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I'm setting up a few KVM virtual guests and I'm debating which disk type to use. I haven't been able to find a good resource online that runs down the pros and cons of each.

Can you help me create a list of the different disk type and the advantages and disadvantages of each? Here are the disk types I know about:

  • Raw image
  • qcow2
  • Dedicated partition (eg, in LVM)

I'm curious about these criteria:

  • Ease of setup (how easy is it to create each type)
  • Performance
  • Ease of cloning
  • Ease of expanding (to make bigger, so the virtual guest has more disk space)
  • Features specific to that disk type
  • Ease of backup
  • Migration to other hosts

Can you help me evaluate my choices?

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3 Answers 3

up vote 6 down vote accepted

I would concentrate on raw image and LVM.

Raw image its easier to backup and copy, since it's just a file and you can do with it whatever you can do to a simple file. Also, avoiding specific formats you can easily use it, like mount it on a loop device to access the files in case of a crash or problem (or even on a backup server without virtualization). On the other hand, raw image files are affected by the kernel file cache, so you must be very careful when dealing with crashes and shutdowns, because the VM sync() doesn't really means that the host server sync()ed the file to a disk. I had many problems with that.

LVM bypass the cache problem, has better performance than files (AFAIK, it may have changed on the last months) and has the advantages of snapshots for backup. Changing the size of disks is also not complicated, but it's a little less trivial than raw files. Also with LVM you can setup DRBD for live migrations/failover.

In my opinion, go with LVM unless you have very specific needs for files.

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Easier has its benefits, but I recently discovered the only disk format in KVM that permits snapshots that integrate memory and running state of the VM is qcow2 after playing around for a few minutes.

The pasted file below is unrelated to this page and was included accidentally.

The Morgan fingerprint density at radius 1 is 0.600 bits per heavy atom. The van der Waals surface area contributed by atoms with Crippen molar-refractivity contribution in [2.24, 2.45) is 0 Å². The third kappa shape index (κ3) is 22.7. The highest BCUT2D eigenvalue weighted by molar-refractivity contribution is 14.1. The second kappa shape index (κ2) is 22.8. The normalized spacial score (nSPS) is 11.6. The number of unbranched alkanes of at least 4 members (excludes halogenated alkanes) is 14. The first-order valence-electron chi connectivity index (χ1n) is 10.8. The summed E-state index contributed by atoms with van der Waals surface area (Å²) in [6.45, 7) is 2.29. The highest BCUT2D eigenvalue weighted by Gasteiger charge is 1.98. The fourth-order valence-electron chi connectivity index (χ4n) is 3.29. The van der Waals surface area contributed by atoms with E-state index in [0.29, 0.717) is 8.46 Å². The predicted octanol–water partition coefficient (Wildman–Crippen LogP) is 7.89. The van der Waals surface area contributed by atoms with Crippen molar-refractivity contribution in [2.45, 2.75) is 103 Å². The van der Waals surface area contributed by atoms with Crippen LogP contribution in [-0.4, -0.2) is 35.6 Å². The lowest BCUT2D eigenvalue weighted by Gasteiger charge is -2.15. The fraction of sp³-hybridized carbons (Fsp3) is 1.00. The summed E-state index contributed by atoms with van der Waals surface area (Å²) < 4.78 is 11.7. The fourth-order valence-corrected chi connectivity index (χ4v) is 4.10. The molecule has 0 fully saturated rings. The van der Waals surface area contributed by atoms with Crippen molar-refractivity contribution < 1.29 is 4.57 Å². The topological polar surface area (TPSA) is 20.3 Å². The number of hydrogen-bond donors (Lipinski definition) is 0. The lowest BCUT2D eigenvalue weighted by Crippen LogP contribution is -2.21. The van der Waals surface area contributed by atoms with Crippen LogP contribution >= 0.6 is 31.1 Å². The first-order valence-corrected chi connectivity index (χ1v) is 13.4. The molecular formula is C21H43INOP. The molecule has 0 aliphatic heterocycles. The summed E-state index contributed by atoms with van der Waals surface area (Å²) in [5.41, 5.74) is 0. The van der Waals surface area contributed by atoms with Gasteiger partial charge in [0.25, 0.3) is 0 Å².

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considering the consideration list you gave, definitely go with LVM. the only advantage to using qcow2 is it allowing for snapshots to be made. Those snapshots are far superior to LVM snapshots. RAW of course has no snapshot option at all, but a RAW image can be the base for a qcow2 snapshot.

  • Ease of setup (how easy is it to - create each type) : same for all, raw /qcow2 utilised by qemu-img, partitions/LVs by fdisk/lvm api
  • Performance : raw LVs or block devices are fastest, RAW files come next, qcow2 has the most overhead, but it's the most feature rich
  • Ease of cloning : qemu-img is used for that, and it can take into account already taken snapshots. with LVs ot other block devs, you'd probably need to use dd
  • Ease of expanding (to make - bigger, so the virtual guest has more disk space) : if this is important, LV is the best choice. Usually it is not, because you'd simply add another virtual disk or arbitrary size, and you also can overcommit storage by using sparse disks
  • Features specific to that disk type : qcow2 is the most feature rich format, as I've mentioned already. It can be combined with a raw image btw, use the raw as the base image, and qcow2 as snapshots
  • Ease of backup : copy a file, or dd/cpio - not really an issue
  • Migration to other hosts : for live migration you'd normally be using centralised storage, where there is no need for moving the image. Block migration is also possible. as for just moving the VM from host to host in offline mode - it's the same as backup/restore of the VM
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